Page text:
If we start with the
ring of
integers
Z then we know how to
form the
field of
rational numbers
Q by taking all fractions
a/b
of integers
a,b with
b nonzero.
It is a remarkable and useful fact that we can extend this idea
to any commutative integral domain.
Theorem Let R be a commutative integral domain.
Then there is a field F and an injective ring homomorphism
i:R>F such that every element of F has the form
i(a)i(b)^{1}, for some a,b in R with
b nonzero.
Before we prove the theorem note that the pair (F,i) is
unique up to unique isomorphism. What does this mean?
Suppose (F',i') is also as in the theorem. Then it means
there exists a unique isomorphism of rings f:F>F'
such that fi=i'. Before we show there exists such an isomorphism
we show it is unique. For if f is such
then
f(i(a)i(b)^{1})=f(i(a))f(i(b))^{1}=i'(a)i'(b)^{1
}
and f is completely determined.
To see there exists such an isomorphism, take
f(i(a)i(b)^{1})=i'(a))i'(b)^{1}, for
a,b in R with b nonzero.

This map is welldefined
because if i(a)i(b)^{1}=i(c)i(d)^{1} then
i(adbc)=0 (because i is a homomorphism) and so adbc=0
(because i is injective).
It quickly follows that i'(a)i'(b)^{1}=i'(c)i'(d)^{1}.

f is injective because if f(i(a)i(b)^{1})=0
then f(i(a))=0 so i'(a)=0 so a=0.

f is surjective by definition.
We call the pair (F,i) (or usually just F with i
implicit) the field of fractions of R.
If we start with Z then the field
of fractions is Q and i is the the natural inclusion
that maps an integer to itself.
Proof of the theorem: The idea of the proof is very simple
and it is not at all difficult. There are however a lot of details
to check. Before we continue it's worth thinking a bit about the case
of the integers. For fractions of integers,
We have a/b=c/d iff ad=bc. This motivates the following definitions.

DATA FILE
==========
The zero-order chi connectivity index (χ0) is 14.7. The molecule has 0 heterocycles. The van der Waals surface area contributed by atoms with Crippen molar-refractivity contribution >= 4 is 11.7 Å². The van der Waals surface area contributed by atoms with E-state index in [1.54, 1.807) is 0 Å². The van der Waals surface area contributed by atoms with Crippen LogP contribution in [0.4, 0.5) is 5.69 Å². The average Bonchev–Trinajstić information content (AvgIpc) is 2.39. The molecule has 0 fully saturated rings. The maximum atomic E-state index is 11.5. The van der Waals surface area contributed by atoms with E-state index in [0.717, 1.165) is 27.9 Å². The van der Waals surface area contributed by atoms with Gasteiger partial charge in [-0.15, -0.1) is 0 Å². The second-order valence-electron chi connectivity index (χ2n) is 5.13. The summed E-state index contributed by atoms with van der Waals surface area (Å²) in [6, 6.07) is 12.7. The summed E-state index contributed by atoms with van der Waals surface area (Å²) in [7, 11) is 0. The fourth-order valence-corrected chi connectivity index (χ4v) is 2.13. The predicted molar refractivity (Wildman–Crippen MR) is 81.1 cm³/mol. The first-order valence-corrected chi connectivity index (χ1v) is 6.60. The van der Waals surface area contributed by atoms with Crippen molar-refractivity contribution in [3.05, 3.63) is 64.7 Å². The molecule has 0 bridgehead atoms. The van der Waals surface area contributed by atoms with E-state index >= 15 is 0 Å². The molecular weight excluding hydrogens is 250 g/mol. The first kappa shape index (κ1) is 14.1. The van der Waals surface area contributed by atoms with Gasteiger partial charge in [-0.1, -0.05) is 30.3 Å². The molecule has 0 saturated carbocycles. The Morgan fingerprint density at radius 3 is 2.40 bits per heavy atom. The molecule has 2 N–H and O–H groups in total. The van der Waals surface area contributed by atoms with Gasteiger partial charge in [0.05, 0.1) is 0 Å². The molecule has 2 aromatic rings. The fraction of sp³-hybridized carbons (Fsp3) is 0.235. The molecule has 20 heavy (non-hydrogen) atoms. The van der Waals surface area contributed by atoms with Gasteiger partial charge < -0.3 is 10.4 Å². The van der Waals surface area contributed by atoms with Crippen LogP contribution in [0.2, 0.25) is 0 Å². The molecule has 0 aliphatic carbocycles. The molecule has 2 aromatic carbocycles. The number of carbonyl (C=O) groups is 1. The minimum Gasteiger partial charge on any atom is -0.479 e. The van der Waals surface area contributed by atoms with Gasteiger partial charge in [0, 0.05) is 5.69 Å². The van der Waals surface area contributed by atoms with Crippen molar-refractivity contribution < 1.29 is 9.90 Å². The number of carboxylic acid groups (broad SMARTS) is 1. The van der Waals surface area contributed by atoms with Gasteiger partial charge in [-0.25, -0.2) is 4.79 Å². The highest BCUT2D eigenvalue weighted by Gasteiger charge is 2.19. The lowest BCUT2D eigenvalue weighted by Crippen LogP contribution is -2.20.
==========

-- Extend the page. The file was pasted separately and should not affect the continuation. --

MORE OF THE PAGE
Let X={(a,b): a,b in R and b is nonzero}.
Define an equivalence relation on X by the rule
(a,b) R (c,d) iff ad=bc. Note that the fact that
this really is an equivalence relation is obvious as far as
reflexivity and symmetry are concerned.
For transitivity, suppose that (a,b) R (c,d) and
(c,d) R (e,f). Thus ad=bc and cf=de.
Now multiply the first equation by f and the second by b
and we see that adf=bcf=bde, that is d(afbe)=0. Since
R is an integral domain and d is nonzero, we deduce that
af=be, as needed.
Denote by <a,b> the equivalence class of (a,b)
and let F denote the set of all such equivalence classes.
(Note that intuitively <a,b> is the fraction a/b.)
We define binary operations on F as follows:

<a,b> + <c,d> = <ad+bc,bd>

<a,b> . <c,d> = <ac,bd>
Now we have to show these operations are welldefined
(i.e. don't depend on the representatives of the equivalence classes
we chose). I'll do the first one and leave the second for you.
Suppose then that
<a,b> = <a',b'> and
<c,d> =
<c',d'>. Then
(ad+bc)b'd'=ab'dd'+cd'bb'=a'bdd'+c'dbb'=(a'd'+bc)dd', as required.
Next we have to check the field axioms. This is routine stuff
so I'll miss out the bulk of details. (If you have never made an argument
like this before you should write them down yourself!)
Note that the zero element of
F is <0,1>
and the identity element
of F is <1,1>.
Note that <a,b> has inverse <b,a>.
Define a function i:R>F by i(a)=<a,1>.
Now i(a+b) = <a,1> + <b,1> = <a+b,1> = i(a+b),
i(ab) = <ab,1>= <a,1> <b,1> = i(a)i(b),
and i(1)=(1,1) and so i is a ring homomorphism. It
is injective because if <b,1>=<0,1> then b=0.
Finally, i(a)i(b)^{1}=<a,b> so every element of
F has the stated form.